Category Archives: Reproductive rights

7 things I learned when I wrote to every abortion clinic in the USA

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Just after Thanksgiving of last year, I embarked upon a mailing project that I thought would be more fun than sending out the same lame Christmas photos of my increasingly surly children: I would send a postcard of support to every abortion clinic in America.

The idea came from comedian Lizz Winstead, who Tweeted that abortion providers could use some cheering up in the wake of the November 27 attack on a Colorado Springs Planned Parenthood that left three people dead. Her feminist action group, Lady Parts Justice, was sending postcards because security concerns precluded actual cards or letters. This by itself is a good reason to send a card of support: clinic staff has good reason to be fearful of opening their mail. Their mail!

I still had a pile of promotional postcards left over from the 2014 launch of my book The Radical Housewife, and this sounded like the best possible way to use them. Armed with a roll of postcard stamps, a couple of pens, and the website of the National Abortion Federation (NAF), I set out to write a message to every clinic in the country.

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Here’s what I learned, should you decide to take on this goodwill gesture yourself.

  1. Get out your wallet. Postcard stamps are significantly higher than they were twenty years ago, when correspondence via kitschy postcard was the way I kept in touch with my friends in the dark days before social media. As of this writing they are 35 cents a pop, and like regular postage are marked “forever” so that their value can be readjusted as the government sees fit. If you’re thinking about doing this project I suggest you buy them in a rolls of a hundred; you’ll need that many stamps, which is both good and bad news.
  2. You may need an Advil. The good news about having so many clinics to write to? You will get a cramp in your wrist from writing “reproductive freedom is a family value!” on hundreds of cards because you thought that printing out a sticker with that message would lack the warmth of your increasingly messy handwriting. This cramping, as well as the demands of everyday life, will make it impossible for you to complete this project in the time frame you imagined. I aimed for winter holiday cards, but came closer to St. Patrick’s Day greetings. Yours could make it by Halloween!
  3. You may also need a rage-soothing cupcake. The bad news about having so many clinics to write to? Without heading to Google, I can guesstimate about 150 million people in the United States with the ability to get pregnant. There are about 500 abortion clinics to service that population. And no thanks to the laws known as Targeted Regulation of Abortion Providers (TRAP), burdensome and unnecessary regulations are piling up on practices, forcing them to close at an alarming clip. Many clinics listed on the NAF website are no longer in business.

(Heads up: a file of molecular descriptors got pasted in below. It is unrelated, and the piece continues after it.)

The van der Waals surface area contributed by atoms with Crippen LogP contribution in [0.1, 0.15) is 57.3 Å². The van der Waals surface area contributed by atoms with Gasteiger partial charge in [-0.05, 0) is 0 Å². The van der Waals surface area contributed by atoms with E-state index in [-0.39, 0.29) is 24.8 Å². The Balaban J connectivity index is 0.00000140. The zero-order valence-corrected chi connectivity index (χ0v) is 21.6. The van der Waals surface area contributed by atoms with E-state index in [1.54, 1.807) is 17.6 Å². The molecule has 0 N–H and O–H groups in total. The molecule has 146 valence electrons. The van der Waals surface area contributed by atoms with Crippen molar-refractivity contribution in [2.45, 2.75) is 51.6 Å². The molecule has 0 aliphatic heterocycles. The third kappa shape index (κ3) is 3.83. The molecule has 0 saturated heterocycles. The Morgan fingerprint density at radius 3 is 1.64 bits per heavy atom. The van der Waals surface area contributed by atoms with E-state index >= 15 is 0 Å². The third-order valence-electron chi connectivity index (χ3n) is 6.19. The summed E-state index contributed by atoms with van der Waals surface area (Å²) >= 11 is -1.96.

4. Stalkers keep thorough records. I was able to learn more about these clinic closures no thanks to an abortion provider stalking site called AbortionDocs.org. This site had more up-to-date information about abortion providers than the NAF did, which is a testament to their truly mad obsession with terrorizing these people until they crack—or until they are murdered by maniacs able to find their home addresses on AbortionDocs.org. A disclaimer on the site states that “it is in no way meant to encourage or incite violence of any kind against abortion clinics, abortionists, or their staff,” which is pretty rich from a site that has creepy photos of doctors just trying to walk to their cars. The group behind AbortionDocs, Pro-Life Nation, is led by Troy Newman, who has publicly announced that killing abortion doctors is “justifiable defensive action.” These stalkers are nothing if not thorough; every time I had a question about whether a clinic was operational, they had the information I needed.
  5. Location, location, location. There are a lot of clinics in cities like Chicago and New York, but there isn’t a single one in the state of Wyoming. North Dakota, South Dakota, and Mississippi have one clinic each. I’ve never been to the Deep South, but the Dakotas border my home state of Minnesota, and I can tell you from experience that these states are big. Good Lord, they are big! Traversing them is no joke. I can’t imagine the anxiety of a pregnant tour guide at Mt. Rushmore who needed to travel 400 miles to Sioux Falls in time for the first appointment at Planned Parenthood that would be a state-mandated 72 hours before the appointment for the actual procedure. That doesn’t sound like a “choice” to me; it sounds more like a forced vacation. Given the “choice,” I would prefer to spend a week on a Caribbean cruise, not sitting around Sioux Falls. Even the most loyal South Dakotan would probably agree with me.
  6. As always, it helps to be rich. Several clinics advertised “private and concierge services,” which in Miami means getting the procedure done twice as quickly, and in Las Vegas means “ultra-privacy,” for which you must pay in cash. Wealthy women had access to medical abortions before Roe v. Wade, and they’ll have it even if the unthinkable happens and President Trump appoints more anti-abortion justices to the Supreme Court. I need another cupcake.